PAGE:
Electrification is happening at Jeep, initially with hybrids and soon its first BEV arrives. We drive the top PHEV, the Grand Cherokee 4xe.
It has been a while in the making but Jeep is now transitioning from an ICE power company to an electric entity, aiming to be the ‘greenest’ SUV brand. It’s early days with the first EV, the Avenger here at year’s end.
Prior to that, Kiwis get plug-in hybrids with 4xe (meaning 4 by E) versions of Renegade, Compass and Grand Cherokee. Pricing kicks off at just under $70k for the Renegade, and $77,490 for the Compass. Each of these is eligible for the plug-in rebate.
The Grand Cherokee isn’t however, on account of it costing over $80k. Actually, it’s around double that because the top-end Summit Reserve is the only local option.
Our tester had an optional $6k tech pack, comprising a head-up display, wireless charging pad, night vision, and a front passenger interactive display. The latter offers nav, camera viewing and entertainment via HDMI. The other cost option is paint; add $2k for any non-white hue.
Grand Cherokee models kick off here at $92,900 with a 210kW/344Nm 3.6L V6. In the Overland we averaged around 14L/100km but the PHEV is more abstemious, though how much more depends on how you run it.
There lies the trap or the advantage of PHEVs – use them primarily in town, be particular about recharging regularly and Jeep reckons you can achieve 3.2L/100km (74g CO2/km).
Rightcar says 3.8L/100km. This then is aimed at townies primarily, who might do the odd rural ramble but don’t want the hassle of recharging on the go and figure 700km-odd of range between refills.
After pick up, we hit the open road and the Summit Reserve returned around 11L/100km while in E-Save/recharge mode (as we wanted to preserve the battery for town use later). Generally speaking, the Hybrid is the best operating mode in extra-urban running.
There are three different E-Selec options; Hybrid utilises the engine and the motor for best performance and efficiency, Electric is just that, and E-save either recharges a depleted battery (to 80 per cent) or holds the charge for later use.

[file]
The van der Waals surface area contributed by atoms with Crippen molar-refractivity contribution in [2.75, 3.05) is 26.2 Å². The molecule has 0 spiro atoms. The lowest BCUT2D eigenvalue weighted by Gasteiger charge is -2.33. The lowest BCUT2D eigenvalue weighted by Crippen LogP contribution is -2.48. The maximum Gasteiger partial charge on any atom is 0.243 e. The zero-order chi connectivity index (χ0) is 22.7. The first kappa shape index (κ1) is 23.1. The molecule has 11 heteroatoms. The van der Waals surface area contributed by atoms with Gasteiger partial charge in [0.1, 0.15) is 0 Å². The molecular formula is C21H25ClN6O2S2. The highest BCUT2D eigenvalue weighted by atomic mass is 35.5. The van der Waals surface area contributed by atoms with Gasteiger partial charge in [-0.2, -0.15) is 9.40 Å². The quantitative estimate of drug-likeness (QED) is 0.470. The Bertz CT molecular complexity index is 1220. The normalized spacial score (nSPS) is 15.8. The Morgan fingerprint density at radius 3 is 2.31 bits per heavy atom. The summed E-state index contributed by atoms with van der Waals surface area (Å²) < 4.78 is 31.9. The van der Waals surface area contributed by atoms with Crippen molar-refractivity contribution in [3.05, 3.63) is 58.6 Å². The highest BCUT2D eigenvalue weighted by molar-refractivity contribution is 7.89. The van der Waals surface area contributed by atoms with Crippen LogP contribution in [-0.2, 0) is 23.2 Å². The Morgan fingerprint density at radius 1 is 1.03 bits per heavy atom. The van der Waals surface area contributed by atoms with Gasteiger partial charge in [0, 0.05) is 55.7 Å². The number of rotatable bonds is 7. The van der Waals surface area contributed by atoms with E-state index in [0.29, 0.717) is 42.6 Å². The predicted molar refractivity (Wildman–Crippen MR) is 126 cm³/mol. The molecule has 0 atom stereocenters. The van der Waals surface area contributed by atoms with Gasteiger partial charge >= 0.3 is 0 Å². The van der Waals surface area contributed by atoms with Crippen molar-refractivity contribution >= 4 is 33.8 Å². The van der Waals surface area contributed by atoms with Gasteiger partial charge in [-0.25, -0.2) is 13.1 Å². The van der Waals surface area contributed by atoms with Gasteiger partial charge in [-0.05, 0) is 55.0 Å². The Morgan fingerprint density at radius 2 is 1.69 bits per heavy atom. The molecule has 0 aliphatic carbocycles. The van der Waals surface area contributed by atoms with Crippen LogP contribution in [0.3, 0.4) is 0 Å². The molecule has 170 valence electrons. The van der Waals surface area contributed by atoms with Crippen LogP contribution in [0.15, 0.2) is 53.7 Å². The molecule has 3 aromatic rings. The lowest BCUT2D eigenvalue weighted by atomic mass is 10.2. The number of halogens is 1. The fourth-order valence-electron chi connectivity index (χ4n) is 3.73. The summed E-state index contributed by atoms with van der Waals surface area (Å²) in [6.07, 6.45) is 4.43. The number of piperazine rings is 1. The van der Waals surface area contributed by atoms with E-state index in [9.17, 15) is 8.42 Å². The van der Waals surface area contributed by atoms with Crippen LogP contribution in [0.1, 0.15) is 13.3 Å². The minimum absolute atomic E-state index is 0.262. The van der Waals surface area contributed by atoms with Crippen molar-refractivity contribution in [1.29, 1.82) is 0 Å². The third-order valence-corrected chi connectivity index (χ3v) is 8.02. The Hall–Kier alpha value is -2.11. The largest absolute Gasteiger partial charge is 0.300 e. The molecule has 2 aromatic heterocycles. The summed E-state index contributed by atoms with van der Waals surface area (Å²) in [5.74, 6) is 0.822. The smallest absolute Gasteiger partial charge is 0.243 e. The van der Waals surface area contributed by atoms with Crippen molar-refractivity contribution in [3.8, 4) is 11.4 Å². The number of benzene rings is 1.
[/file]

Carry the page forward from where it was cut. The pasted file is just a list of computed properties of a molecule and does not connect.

In the latter mode it runs on ICE power alone, though it eases away from full stops with brief electric assistance.
Is the new Jeep Grand Cherokee’s engine any good?
The 2.0T engine does a pretty decent job of propelling what is an almost 2.6 tonne vehicle. But the doubling up of power trains is much better; along with a belt starter generator, there is also an electric propulsion motor that resides within the transmission.
The 17.3kWh lithium-ion battery lives under the rear seat and helps even out the weight split. Home charging on a three-pin plug takes about 12 hours but only two hours with a wall charger.
Intuitively you might not think a 2.0-litre IL4 turbo will work that well in this setting but it outputs 200kW and 400Nm of torque, and it proves perky enough in the real world rev range, pulling nicely from 2500-3500rpm, the eight-speed auto extracting the best from the engine. In E-Save mode it feels about as quick as the naturally aspirated V6. Only the IL4 doesn’t sound as hearty as the bigger mill.
How is the new Grand Cherokee’s hybrid system?
Tie the two powertrains together and you’re looking at an output of 280kW and 670Nm, more than the former Hemi V8. This manages zero to 100 in 6sec, and an overtake takes just under 4sec.
It requires roughly 100m on the wrong side for an 80-120 pass. Even if you’re in the E-Save mode, flattening your foot will wake up the electrics so it contributes to getting past in safe fashion.
In town the engine shouldn’t fire that much.
And on that, we set it to E mode for town running thereafter. As with the IL4T alone, there’s enough oomph to get by but it’s by no means an electric rocketship (107kW/245Nm).